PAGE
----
Lyrica found to alleviate diabetes pain in feet and hands
ALEXANDRIA, Va. A review of previous studies by the journal Diabetes Care indicates that Pfizer’s seizure drug Lyrica is safe and effective for relieving diabetic neuropathy, the pain that diabetics often experience in their feet and hands, as reported by Reuters.
The analysis of data involved seven studies of the drug, with dosages of 150, 300, and 600 milligrams daily and study durations from five to 13 weeks.
Roy Freeman of Harvard Medical School in Boston and colleagues report that “pregabalin, (Lyrica), significantly reduced pain and pain-related sleep interference” with all three dosages when divided into three pills taken throughout the day. Only the highest dosage was effective when divided into two pills.
With the 600 mg daily dose, it typically took four days for a sustained reduction in pain. With the 300 and 150 mg daily doses, it took five days and 13 days, respectively.
While the 600 mg dose was the most effective, it was also the most likely to cause side effects. Common side-effects included dizziness, sleepiness, and swelling in the legs and arms.
BMS settles with EPA over environmental issues
NEW YORK Bristol-Myers Squibb has agreed to resolve Clean Air Act violations by reducing its emissions of ozone-depleting refrigerants at multiple facilities, paying about $3.65 million to upgrade some facilities.
The company’s settlement with the Environmental Protection Agency requires it to retire or retrofit 17 industrial refrigeration units by July 2009 at facilities in Mt. Vernon and Evansville, Ind.; Hopewell, N.J.; and Humacao and Mayaguez, Puerto Rico, the EPA said.
The units use hydrochlorofluorocarbons as refrigerants in the industrial process or in air conditioners. BMS agreed to change the units to use only non-ozone-depleting refrigerants, the EPA said.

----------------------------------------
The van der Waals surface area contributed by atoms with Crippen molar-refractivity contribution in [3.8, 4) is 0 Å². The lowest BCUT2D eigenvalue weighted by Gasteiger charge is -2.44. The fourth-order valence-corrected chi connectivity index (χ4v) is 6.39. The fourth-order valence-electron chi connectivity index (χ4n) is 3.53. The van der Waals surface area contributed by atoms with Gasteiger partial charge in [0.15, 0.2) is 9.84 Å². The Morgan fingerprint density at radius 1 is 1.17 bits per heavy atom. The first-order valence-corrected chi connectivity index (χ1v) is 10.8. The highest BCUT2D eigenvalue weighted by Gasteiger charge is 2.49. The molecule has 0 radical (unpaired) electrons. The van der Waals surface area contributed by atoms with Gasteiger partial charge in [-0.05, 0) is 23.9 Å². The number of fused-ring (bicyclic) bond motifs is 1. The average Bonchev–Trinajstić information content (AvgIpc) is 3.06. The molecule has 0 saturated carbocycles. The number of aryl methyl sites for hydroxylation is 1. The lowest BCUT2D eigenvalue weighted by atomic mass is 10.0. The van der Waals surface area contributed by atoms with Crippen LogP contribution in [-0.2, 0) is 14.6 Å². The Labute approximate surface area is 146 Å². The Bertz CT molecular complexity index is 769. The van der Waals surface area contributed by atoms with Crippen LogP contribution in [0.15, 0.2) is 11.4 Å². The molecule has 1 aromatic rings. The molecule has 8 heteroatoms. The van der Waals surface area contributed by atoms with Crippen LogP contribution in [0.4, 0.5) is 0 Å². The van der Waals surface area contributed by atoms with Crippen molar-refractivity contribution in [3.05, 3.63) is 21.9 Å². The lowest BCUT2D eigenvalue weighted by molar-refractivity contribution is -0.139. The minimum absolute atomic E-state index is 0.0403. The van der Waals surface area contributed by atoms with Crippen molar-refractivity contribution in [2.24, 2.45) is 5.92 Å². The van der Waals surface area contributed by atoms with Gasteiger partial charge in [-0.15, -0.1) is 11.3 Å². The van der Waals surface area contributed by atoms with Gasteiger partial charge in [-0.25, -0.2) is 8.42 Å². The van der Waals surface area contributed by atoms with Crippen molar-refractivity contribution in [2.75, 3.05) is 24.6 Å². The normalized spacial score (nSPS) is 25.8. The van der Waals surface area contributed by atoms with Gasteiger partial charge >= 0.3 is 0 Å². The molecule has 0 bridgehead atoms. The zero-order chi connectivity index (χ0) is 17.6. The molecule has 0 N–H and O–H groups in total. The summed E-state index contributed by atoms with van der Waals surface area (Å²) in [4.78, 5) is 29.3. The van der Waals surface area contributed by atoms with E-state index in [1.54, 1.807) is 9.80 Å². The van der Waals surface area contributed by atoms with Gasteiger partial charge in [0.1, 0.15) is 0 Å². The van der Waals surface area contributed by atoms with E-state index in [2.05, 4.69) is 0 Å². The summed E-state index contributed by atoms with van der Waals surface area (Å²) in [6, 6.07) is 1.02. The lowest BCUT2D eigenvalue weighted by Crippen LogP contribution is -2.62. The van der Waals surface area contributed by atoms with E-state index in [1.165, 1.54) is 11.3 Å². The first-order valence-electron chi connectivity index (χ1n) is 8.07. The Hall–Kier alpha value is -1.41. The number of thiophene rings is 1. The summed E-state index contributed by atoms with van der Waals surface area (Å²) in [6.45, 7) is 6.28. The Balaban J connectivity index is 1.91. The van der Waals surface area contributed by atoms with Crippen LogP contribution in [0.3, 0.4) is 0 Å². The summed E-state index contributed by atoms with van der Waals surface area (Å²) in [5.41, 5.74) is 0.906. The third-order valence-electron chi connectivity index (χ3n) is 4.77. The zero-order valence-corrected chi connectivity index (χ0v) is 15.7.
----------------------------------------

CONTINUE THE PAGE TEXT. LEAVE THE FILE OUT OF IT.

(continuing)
The settlement, filed in the U.S. District Court for the Southern District of Indiana, also requires the company to retire two comfort-cooling units at its New Brunswick, N.J., plant and connect the air conditioners to the company’s new centralized refrigeration system. The new system uses water-chilled coolers to minimize the use of chemical agents.
The company also must take steps to ensure compliance with EPA regulations at 13 of its facilities and pay $127,000 in fines. It also must submit three annual reports to each EPA region describing actions it has taken to comply with the settlement.
Following an EPA information request concerning its Evansville, Indiana, facility, BMS voluntarily audited 25 other facilities and reported potential violations. According to the EPA, the audit found potential violations at facilities in Connecticut, Indiana, Massachusetts, Michigan, New Jersey, New York and Puerto Rico.
BMS said it will continue to monitor all sites.
Vical bird flu vaccine successful in phase I
SAN DIEGO A phase I study by Vical has found that its vaccine against avian influenza can protect against the virus, the company announced Thursday.
The double-blind, placebo-controlled study examined 100 volunteers ages 18 to 45 who received two injections of the vaccine and found that 50 to 67 percent of patients receiving 0.5mg and 1mg doses of the vaccine had immune responses that could protect against the H5N1 strain of avian flu.
The vaccine is made from DNA derived from plasmids, small pieces of genetic material, and designed to provoke an immune response.
H5N1 originated in Asia and spread to Europe, the Middle East and Africa. Of 385 people infected, 243 have died. Experts fear it could mutate into a form transmissible between humans and cause a global pandemic that would kill millions.